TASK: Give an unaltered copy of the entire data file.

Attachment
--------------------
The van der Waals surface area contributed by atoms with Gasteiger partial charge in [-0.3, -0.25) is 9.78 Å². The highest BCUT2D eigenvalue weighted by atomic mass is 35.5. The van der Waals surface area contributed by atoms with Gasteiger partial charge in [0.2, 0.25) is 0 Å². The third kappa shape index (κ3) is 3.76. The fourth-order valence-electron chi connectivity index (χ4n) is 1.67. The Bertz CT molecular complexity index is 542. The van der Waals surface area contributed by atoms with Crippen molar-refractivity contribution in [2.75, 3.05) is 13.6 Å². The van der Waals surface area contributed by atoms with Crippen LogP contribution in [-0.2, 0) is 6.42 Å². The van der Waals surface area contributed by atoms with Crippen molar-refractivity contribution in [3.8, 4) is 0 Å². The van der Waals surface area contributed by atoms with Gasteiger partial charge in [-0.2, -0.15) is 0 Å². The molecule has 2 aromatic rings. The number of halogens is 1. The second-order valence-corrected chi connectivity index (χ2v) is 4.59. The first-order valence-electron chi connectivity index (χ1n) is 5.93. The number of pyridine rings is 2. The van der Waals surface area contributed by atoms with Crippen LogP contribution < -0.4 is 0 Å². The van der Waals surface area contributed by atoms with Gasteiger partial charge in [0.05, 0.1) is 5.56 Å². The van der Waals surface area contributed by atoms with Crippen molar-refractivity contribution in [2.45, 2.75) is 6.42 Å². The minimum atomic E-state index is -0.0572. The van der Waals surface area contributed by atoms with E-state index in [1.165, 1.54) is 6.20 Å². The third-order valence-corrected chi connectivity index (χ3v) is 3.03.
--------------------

The van der Waals surface area contributed by atoms with Gasteiger partial charge in [-0.3, -0.25) is 9.78 Å². The highest BCUT2D eigenvalue weighted by atomic mass is 35.5. The van der Waals surface area contributed by atoms with Gasteiger partial charge in [0.2, 0.25) is 0 Å². The third kappa shape index (κ3) is 3.76. The fourth-order valence-electron chi connectivity index (χ4n) is 1.67. The Bertz CT molecular complexity index is 542. The van der Waals surface area contributed by atoms with Crippen molar-refractivity contribution in [2.75, 3.05) is 13.6 Å². The van der Waals surface area contributed by atoms with Crippen LogP contribution in [-0.2, 0) is 6.42 Å². The van der Waals surface area contributed by atoms with Crippen molar-refractivity contribution in [3.8, 4) is 0 Å². The van der Waals surface area contributed by atoms with Gasteiger partial charge in [-0.2, -0.15) is 0 Å². The molecule has 2 aromatic rings. The number of halogens is 1. The second-order valence-corrected chi connectivity index (χ2v) is 4.59. The first-order valence-electron chi connectivity index (χ1n) is 5.93. The number of pyridine rings is 2. The van der Waals surface area contributed by atoms with Crippen LogP contribution < -0.4 is 0 Å². The van der Waals surface area contributed by atoms with Gasteiger partial charge in [0.05, 0.1) is 5.56 Å². The van der Waals surface area contributed by atoms with Crippen molar-refractivity contribution in [2.45, 2.75) is 6.42 Å². The minimum atomic E-state index is -0.0572. The van der Waals surface area contributed by atoms with E-state index in [1.165, 1.54) is 6.20 Å². The third-order valence-corrected chi connectivity index (χ3v) is 3.03.